If you’re ever going to break out of the vicious trap of writer’s block, you have to first believe that it’s not really all it’s cracked up to be.
What I’ve found is that writer’s block is less about a lack of inspiration or writing ideas or ability, and more about one’s mental attitude.
You can have a strategy, but without the belief to back it up, you’re not going to get very far.
Writer’s block is a mindset, a perspective. And mindsets can be changed.
Just scrap that idea that you can’t, that you lack the ability or talent.
Everything you need as a writer, or as any creative artist, is already inside you. You just have to find that place where your creativity can be triggered and the inspiration starts to flow.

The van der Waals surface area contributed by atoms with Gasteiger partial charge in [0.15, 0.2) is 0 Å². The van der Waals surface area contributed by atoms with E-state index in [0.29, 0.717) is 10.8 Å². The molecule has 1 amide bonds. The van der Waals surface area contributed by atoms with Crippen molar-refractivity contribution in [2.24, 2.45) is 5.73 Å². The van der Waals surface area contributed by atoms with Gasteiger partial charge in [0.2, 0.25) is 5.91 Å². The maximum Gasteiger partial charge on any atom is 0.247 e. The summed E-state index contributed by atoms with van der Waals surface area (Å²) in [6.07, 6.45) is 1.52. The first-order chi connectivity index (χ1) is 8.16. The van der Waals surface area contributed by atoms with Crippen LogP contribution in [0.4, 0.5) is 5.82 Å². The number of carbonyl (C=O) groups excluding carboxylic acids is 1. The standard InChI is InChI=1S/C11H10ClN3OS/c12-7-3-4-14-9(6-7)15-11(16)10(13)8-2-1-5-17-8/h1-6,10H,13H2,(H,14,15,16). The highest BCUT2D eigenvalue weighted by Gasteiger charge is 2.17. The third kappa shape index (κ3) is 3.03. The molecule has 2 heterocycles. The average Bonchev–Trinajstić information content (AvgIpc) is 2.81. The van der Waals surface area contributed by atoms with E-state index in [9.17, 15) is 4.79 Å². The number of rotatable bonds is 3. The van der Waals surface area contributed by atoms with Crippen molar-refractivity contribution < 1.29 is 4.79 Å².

Where do inspiration and creativity come from anyway?
Ultimately God is the giver of every good gift we have, including both inspiration and creativity. But beyond that, there is a process we often have to go through to tap into those natural giftings and talents.
Creativity is not merely something you have — it’s something you do.
You might possess all the creative talent and ability there is to possess, but without taking action, you won’t get anywhere.
Honestly, the best solution I’ve found so far to my own writer’s block is to just start writing. It’s that simple.
Write anything that comes into your head. If nothing comes into your head, write one word. Even blindly, if that’s what it takes. Then another, and another after that. Amazingly, that’s often enough to break through whatever blockage is in my head and restore the flow to my writing, at least to some degree.
So much of the time, I’ve found that if I just start writing, even if I feel as dry as a fish in a desert in the moment, somehow the creative juices will begin to flow, and voila!
The block is gone. Evaporated.
Why is that?